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Community unites in Defense of DACA

Chrisitina+Gallegos%2C+first-year+student+at+Elon+university%2C+marched+through+downtown+Greensboro+wrapped+in+the+United+States+flag+to+stand+in+solidarity+with+DACA+receipients.%2F%2F+Photo+by+Fernando+Jimenez%2FThe+Guilfordian
Chrisitina Gallegos, first-year student at Elon university, marched through downtown Greensboro wrapped in the United States flag to stand in solidarity with DACA receipients.// Photo by Fernando Jimenez/The Guilfordian

Chrisitina Gallegos, first-year student at Elon university, marched through downtown Greensboro wrapped in the United States flag to stand in solidarity with DACA receipients.// Photo by Fernando Jimenez/The Guilfordian

Fernando Jimenez

Fernando Jimenez

Chrisitina Gallegos, first-year student at Elon university, marched through downtown Greensboro wrapped in the United States flag to stand in solidarity with DACA receipients.// Photo by Fernando Jimenez/The Guilfordian

About 300 members and allies of the Latinx community marched through the streets of downtown Greensboro on Monday, Sept. 4 to stand in support of the Deferred Action for Childhood Arrivals program — also known as DACA.

The peaceful demonstration consisted of parents, children, college students and even a mariachi band that played classical Mexican music throughout the event.

DACA has transformed the lives of nearly 800,000 undocumented immigrants by opening the doors to better paying jobs. DACA receipients have been able to contribute about $1.2 billion in tax revenue to the economy, without fear of deportation.

President Donald Trump ordered an end to the DACA program on Tuesday, Sept. 5 through an announcement from Attorney General Jeff Sessions. The decision will affect more than 800,000 individuals by revoking their legal ability to work and limit their opportunities.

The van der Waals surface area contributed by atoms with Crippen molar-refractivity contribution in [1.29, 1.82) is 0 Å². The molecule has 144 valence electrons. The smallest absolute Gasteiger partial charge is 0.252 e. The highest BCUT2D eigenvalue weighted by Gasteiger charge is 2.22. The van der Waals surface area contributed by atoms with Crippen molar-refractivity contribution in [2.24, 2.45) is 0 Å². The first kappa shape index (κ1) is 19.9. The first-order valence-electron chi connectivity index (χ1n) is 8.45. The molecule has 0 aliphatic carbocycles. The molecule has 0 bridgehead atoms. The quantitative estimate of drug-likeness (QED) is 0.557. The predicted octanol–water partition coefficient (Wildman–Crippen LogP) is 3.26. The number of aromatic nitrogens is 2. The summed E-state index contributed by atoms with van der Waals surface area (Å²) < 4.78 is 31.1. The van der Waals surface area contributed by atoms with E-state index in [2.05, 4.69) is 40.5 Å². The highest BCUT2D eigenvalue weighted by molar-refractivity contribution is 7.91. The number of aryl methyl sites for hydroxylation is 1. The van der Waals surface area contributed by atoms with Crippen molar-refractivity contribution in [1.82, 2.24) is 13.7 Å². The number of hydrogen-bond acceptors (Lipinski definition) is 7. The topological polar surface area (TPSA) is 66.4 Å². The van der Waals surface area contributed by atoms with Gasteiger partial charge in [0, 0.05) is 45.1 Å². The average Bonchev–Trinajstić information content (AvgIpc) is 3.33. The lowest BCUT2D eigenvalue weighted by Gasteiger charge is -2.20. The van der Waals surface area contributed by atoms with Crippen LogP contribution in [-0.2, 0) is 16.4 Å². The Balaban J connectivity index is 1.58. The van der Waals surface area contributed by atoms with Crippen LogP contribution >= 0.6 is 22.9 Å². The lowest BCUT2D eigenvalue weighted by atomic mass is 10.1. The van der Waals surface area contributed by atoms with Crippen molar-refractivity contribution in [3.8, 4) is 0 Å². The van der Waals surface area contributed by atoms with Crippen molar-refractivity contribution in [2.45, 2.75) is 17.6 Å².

Chrisitina Gallego, first-year student at Elon University, marched through downtown Greensboro wrapped in the United States flag to stand in solidarity with DACA receipients.

“When people gather in multitude and come together to become one, we can make our voices heard,” said Gallegos.

This is the first protest that Maria Lopez-Gonzalez, second year student at Wake Tech Community College, has ever attended. “You can tell we have a very strong community and a very rich culture,” said Lopez. “To all Dreamers and people protected under DACA, I want you to stay strong and know that you are not alone. Because at a time like this, that is the easiest thing to forget.”

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2 Comments

2 Responses to “Community unites in Defense of DACA”

  1. Marvins Gay on September 11th, 2017 9:22 pm

    Soooooo if they came to Guilford without going thru the process would they be welcomed with open arms????
    Me thinks not.

    [Reply]

    Samuel Miranda Reply:

    Coming to Guilford through what process Marvin? Submitting the college application and forms? Providing admissions with their ACT/SAT scores? Paying around $48,000 in tuition every year? Do you SERIOUSLY think undocumented students sit around doing nothing and paying nothing to receive an education?

    Every undocumented and DACAmented student currently enrolled in this institution has worked hard to get here and their families have gone through countless sacrifices. I am sorry that you have been filled with hatred by your family and peers and you fail to recognize the humanity of an individual lacking a green piece of paper. Please get informed.

    [Reply]

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